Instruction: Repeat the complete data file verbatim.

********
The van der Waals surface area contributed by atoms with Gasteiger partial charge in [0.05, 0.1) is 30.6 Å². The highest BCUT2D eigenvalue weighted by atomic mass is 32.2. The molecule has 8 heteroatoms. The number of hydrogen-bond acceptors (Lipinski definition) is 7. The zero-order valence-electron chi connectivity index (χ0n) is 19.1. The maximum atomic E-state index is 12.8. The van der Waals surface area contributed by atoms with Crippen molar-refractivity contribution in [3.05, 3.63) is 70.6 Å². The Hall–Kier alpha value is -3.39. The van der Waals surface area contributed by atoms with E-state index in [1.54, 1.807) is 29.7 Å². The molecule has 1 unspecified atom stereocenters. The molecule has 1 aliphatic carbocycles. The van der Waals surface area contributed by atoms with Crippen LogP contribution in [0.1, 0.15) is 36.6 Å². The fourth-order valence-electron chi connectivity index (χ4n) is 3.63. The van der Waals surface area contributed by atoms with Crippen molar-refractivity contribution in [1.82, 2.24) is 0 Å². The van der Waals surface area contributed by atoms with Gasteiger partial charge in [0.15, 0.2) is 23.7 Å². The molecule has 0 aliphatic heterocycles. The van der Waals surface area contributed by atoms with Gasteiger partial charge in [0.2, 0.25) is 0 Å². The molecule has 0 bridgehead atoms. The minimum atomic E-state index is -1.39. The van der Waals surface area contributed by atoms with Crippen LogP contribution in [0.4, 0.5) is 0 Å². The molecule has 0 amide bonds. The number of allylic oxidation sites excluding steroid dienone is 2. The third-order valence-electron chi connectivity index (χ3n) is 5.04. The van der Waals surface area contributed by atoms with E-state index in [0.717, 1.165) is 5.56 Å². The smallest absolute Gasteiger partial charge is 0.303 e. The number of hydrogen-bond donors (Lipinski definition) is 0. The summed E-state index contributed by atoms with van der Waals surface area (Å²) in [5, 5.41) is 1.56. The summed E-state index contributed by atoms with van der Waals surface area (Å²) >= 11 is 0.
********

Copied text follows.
The van der Waals surface area contributed by atoms with Gasteiger partial charge in [0.05, 0.1) is 30.6 Å². The highest BCUT2D eigenvalue weighted by atomic mass is 32.2. The molecule has 8 heteroatoms. The number of hydrogen-bond acceptors (Lipinski definition) is 7. The zero-order valence-electron chi connectivity index (χ0n) is 19.1. The maximum atomic E-state index is 12.8. The van der Waals surface area contributed by atoms with Crippen molar-refractivity contribution in [3.05, 3.63) is 70.6 Å². The Hall–Kier alpha value is -3.39. The van der Waals surface area contributed by atoms with E-state index in [1.54, 1.807) is 29.7 Å². The molecule has 1 unspecified atom stereocenters. The molecule has 1 aliphatic carbocycles. The van der Waals surface area contributed by atoms with Crippen LogP contribution in [0.1, 0.15) is 36.6 Å². The fourth-order valence-electron chi connectivity index (χ4n) is 3.63. The van der Waals surface area contributed by atoms with Crippen molar-refractivity contribution in [1.82, 2.24) is 0 Å². The van der Waals surface area contributed by atoms with Gasteiger partial charge in [0.15, 0.2) is 23.7 Å². The molecule has 0 aliphatic heterocycles. The van der Waals surface area contributed by atoms with Gasteiger partial charge in [0.2, 0.25) is 0 Å². The molecule has 0 bridgehead atoms. The minimum atomic E-state index is -1.39. The van der Waals surface area contributed by atoms with Crippen LogP contribution in [0.4, 0.5) is 0 Å². The molecule has 0 amide bonds. The number of allylic oxidation sites excluding steroid dienone is 2. The third-order valence-electron chi connectivity index (χ3n) is 5.04. The van der Waals surface area contributed by atoms with E-state index in [0.717, 1.165) is 5.56 Å². The smallest absolute Gasteiger partial charge is 0.303 e. The number of hydrogen-bond donors (Lipinski definition) is 0. The summed E-state index contributed by atoms with van der Waals surface area (Å²) in [5, 5.41) is 1.56. The summed E-state index contributed by atoms with van der Waals surface area (Å²) >= 11 is 0.